The dissertation consists of a cultural history of Rio de Janeiro's Cidade Nova, from the arrival of the Portuguese court in 1808, after which the neighborhood was created by royal decree, until the inauguration of the Presidente Vargas Avenue in 1944, when it was almost completely razed to the ground. The area became identified with Afro-descendents and Ashkenazi Jews, but it was also inhabited by Spanish, Italian and Portuguese immigrants. In its environment emerged some of the urban musical genres (maxixe, choro, samba) that came to define Brazilian-ness in the 20th century and beyond. The thesis explores how the Cidade Nova played a role both in the formation of Rio's culture and in the construction of a national identity, at the center of foundational discourses of Brazil as "the country of carnival" or as a "racial democracy."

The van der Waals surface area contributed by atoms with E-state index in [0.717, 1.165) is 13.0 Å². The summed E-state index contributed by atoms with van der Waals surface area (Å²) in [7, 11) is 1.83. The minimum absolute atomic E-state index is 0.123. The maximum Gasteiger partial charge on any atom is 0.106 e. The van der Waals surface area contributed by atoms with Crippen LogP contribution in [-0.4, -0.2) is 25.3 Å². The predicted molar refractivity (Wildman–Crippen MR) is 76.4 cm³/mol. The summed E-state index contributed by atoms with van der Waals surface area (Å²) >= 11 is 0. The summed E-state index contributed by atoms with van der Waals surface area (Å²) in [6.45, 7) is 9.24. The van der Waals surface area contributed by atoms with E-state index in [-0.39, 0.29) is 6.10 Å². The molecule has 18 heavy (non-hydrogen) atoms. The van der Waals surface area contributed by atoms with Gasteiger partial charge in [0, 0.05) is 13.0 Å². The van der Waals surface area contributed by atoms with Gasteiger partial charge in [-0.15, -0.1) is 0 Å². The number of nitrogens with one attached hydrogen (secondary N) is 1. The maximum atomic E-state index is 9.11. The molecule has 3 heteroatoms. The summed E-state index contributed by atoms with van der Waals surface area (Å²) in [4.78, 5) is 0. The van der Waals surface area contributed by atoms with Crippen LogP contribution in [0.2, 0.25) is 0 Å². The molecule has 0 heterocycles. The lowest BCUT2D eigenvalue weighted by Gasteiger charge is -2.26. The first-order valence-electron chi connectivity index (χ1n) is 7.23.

Although relying on a vast historiography and works from the social sciences, as well as on a number of other sources (newspapers, paintings, photography, city plans, song recordings, etc.), this study is primarily based on the analysis of literary texts by authors like Manuel Antônio de Almeida, Machado de Assis, João do Rio, Lima Barreto, Murilo Mendes, Mário de Andrade, Manuel Bandeira, Vinicius de Moraes and Graça Aranha. In the attempt to map the neighborhood's development amidst various technological innovations (streetcars, radio, etc.) and historical events (abolition, urban reforms, wars, etc.), the dissertation discusses intersections between literary imaginaries and urban experiences, involving topics like social segregation, cultural memory, spatial porosity, cognitive mapping, and the idea of the city as a palimpsest.